The deal is done.
The United Federation of Teachers general membership approved their proposed contract with the city, the first in five years, on Tuesday. The union said the deal passed with more than 77 percent of the roughly 90,000 votes cast in favor.
The agreement, announced in April, gives teachers an 18 percent raise spread over nine years beginning in 2009 — the last year teachers worked with a contract. Eight percent of that raise will be retroactive, while the other 10 percent will come over the next five years. It also adds more professional development and parent meetings during the school day, creates a “career ladder” system for experienced teachers to receive raises, as well as a network of 200 schools that operate outside the DOE and UFT rules in order to come up with innovations that may eventually be adopted system-wide.
The deal created some controversy, mainly surrounding a clause about the “absent teacher reserve,” which some fear will force bad teachers back into the classroom. Also, the contract states that costs, $9 billion to the city, would be partially offset by healthcare savings, but how that would work has not been specifically explained.
Mayor Bill de Blasio and Schools Chancellor Carmen Fari–a, who negotiated the contract with the UFT, both applauded the vote.
“We are going to help good educators stay and grow in this profession, and usher [in] real reform that will lift up kids across the whole system,” the mayor said in a statement. “And at the same time, we are securing unprecedented healthcare savings, which make this a fiscally responsible contract that protects our budgets and our taxpayers.”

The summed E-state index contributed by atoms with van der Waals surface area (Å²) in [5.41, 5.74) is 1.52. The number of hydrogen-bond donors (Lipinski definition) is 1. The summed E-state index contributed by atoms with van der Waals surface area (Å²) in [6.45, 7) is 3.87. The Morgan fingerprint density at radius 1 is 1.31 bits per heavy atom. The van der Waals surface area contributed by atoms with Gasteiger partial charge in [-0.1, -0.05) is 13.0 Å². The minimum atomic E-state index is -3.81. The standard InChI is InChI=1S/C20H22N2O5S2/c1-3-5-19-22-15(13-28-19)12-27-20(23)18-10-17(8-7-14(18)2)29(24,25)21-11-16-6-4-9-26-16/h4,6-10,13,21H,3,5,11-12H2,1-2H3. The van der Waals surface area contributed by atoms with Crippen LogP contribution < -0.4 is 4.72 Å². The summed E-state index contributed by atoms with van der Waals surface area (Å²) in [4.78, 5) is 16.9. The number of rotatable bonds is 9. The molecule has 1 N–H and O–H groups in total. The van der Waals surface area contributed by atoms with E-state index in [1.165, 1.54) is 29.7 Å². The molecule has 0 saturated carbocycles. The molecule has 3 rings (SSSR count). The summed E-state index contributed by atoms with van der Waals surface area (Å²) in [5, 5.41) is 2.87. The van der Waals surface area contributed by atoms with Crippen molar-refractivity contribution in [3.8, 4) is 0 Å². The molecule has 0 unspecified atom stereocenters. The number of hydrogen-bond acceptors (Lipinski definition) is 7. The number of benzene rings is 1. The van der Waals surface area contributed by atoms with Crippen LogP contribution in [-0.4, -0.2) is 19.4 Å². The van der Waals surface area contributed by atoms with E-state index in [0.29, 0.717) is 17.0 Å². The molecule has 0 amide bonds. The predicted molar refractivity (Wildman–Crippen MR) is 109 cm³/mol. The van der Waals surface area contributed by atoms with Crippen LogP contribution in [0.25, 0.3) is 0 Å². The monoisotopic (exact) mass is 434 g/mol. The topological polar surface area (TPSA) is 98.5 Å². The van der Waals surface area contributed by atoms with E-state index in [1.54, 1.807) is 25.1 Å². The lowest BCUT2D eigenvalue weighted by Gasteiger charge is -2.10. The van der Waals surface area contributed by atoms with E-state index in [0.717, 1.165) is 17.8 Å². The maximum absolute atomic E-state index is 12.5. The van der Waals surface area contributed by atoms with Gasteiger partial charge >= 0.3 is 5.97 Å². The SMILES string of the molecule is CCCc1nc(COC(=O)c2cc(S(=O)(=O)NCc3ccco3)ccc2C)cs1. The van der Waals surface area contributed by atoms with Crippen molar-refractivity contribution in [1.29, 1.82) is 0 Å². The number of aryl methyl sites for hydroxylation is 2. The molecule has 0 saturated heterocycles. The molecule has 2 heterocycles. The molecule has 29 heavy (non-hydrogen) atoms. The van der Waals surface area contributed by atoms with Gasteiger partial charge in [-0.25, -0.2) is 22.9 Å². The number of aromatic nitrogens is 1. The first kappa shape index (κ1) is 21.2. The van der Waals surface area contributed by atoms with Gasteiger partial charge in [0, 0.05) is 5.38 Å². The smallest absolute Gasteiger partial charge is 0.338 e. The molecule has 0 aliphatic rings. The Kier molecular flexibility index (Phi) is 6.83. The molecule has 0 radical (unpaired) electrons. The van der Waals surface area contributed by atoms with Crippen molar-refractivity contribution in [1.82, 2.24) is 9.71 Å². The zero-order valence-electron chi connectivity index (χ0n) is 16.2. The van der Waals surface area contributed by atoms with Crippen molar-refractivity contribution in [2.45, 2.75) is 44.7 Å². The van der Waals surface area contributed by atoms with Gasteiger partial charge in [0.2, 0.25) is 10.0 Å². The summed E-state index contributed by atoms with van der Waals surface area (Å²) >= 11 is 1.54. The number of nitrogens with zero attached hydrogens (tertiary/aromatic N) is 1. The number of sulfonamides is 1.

Fari–a praised the deal as “an education contract.”
The de Blasio administration is hoping the UFT deal sets a precedent as the city works to negotiate deals with the other public sector unions.
UFT President Michael Mulgrew also lauded the vote. In a statement, he took a shot at former Mayor Bloomberg, who had an extremely contentious relationship with the union, especially in his final term when the two sides failed to reach a deal on the new contract.
“I am proud of our membership and thrilled with this outcome,” Mulgrew said. “The UFT and all other city workers were badly served by the previous mayor. We are entering a new chapter in our school system’s history where educators will have a greater say in school-level decisions.”
Many teachers and UFT representatives had previously blasted the deal, arguing that it was written so some teachers who leave the profession in the next few years won’t get their retroactive raises.
The “absent teacher reserve” was also an issue for some members, who fear the teachers in the reserve due to disciplinary issues or because they were rated ineffective will be allowed back in the classroom before qualified teachers who may be in the reserve due to budget cuts.
“It’s not perfect, but it’s something,” said one Queens elementary school teacher who voted yes. “It’s a step.”
The Bloomberg administration offered a deal to the UFT in 2009 that the leadership rejected as “insulting.” Negotiations broke down not long after.
The UFT has only ever rejected a contract with the city once — in 1995. It would ultimately approve a similar contract the next year.